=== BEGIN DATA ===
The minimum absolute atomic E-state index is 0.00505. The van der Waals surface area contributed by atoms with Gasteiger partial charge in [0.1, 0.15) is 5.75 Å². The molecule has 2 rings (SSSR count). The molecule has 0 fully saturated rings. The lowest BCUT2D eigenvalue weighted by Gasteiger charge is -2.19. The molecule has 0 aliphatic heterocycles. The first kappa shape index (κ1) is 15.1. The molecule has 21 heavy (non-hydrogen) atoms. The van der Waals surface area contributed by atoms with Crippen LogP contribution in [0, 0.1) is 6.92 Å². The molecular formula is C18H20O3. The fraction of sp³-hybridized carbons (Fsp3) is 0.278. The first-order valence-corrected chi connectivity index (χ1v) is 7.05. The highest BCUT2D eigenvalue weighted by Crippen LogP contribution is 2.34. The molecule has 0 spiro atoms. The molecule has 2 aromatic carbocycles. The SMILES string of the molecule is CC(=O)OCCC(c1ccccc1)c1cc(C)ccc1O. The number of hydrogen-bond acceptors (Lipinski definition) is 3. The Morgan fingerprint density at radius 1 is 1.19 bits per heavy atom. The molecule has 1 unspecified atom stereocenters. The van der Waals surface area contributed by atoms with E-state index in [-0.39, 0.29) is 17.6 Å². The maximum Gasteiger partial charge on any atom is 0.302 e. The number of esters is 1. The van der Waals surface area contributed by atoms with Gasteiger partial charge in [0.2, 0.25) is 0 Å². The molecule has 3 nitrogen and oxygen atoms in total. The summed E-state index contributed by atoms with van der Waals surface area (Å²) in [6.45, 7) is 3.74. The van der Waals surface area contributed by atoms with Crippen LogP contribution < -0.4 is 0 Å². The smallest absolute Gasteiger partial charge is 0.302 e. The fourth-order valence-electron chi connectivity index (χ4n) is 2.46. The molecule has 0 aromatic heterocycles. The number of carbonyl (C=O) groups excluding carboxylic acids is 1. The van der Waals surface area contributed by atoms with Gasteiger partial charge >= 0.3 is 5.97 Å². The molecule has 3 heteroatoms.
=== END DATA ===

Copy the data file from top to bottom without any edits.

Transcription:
The minimum absolute atomic E-state index is 0.00505. The van der Waals surface area contributed by atoms with Gasteiger partial charge in [0.1, 0.15) is 5.75 Å². The molecule has 2 rings (SSSR count). The molecule has 0 fully saturated rings. The lowest BCUT2D eigenvalue weighted by Gasteiger charge is -2.19. The molecule has 0 aliphatic heterocycles. The first kappa shape index (κ1) is 15.1. The molecule has 21 heavy (non-hydrogen) atoms. The van der Waals surface area contributed by atoms with Crippen LogP contribution in [0, 0.1) is 6.92 Å². The molecular formula is C18H20O3. The fraction of sp³-hybridized carbons (Fsp3) is 0.278. The first-order valence-corrected chi connectivity index (χ1v) is 7.05. The highest BCUT2D eigenvalue weighted by Crippen LogP contribution is 2.34. The molecule has 0 spiro atoms. The molecule has 2 aromatic carbocycles. The SMILES string of the molecule is CC(=O)OCCC(c1ccccc1)c1cc(C)ccc1O. The number of hydrogen-bond acceptors (Lipinski definition) is 3. The Morgan fingerprint density at radius 1 is 1.19 bits per heavy atom. The molecule has 1 unspecified atom stereocenters. The van der Waals surface area contributed by atoms with E-state index in [-0.39, 0.29) is 17.6 Å². The maximum Gasteiger partial charge on any atom is 0.302 e. The number of esters is 1. The van der Waals surface area contributed by atoms with Gasteiger partial charge in [0.2, 0.25) is 0 Å². The molecule has 3 nitrogen and oxygen atoms in total. The summed E-state index contributed by atoms with van der Waals surface area (Å²) in [6.45, 7) is 3.74. The van der Waals surface area contributed by atoms with Crippen LogP contribution < -0.4 is 0 Å². The smallest absolute Gasteiger partial charge is 0.302 e. The fourth-order valence-electron chi connectivity index (χ4n) is 2.46. The molecule has 0 aromatic heterocycles. The number of carbonyl (C=O) groups excluding carboxylic acids is 1. The van der Waals surface area contributed by atoms with Gasteiger partial charge >= 0.3 is 5.97 Å². The molecule has 3 heteroatoms.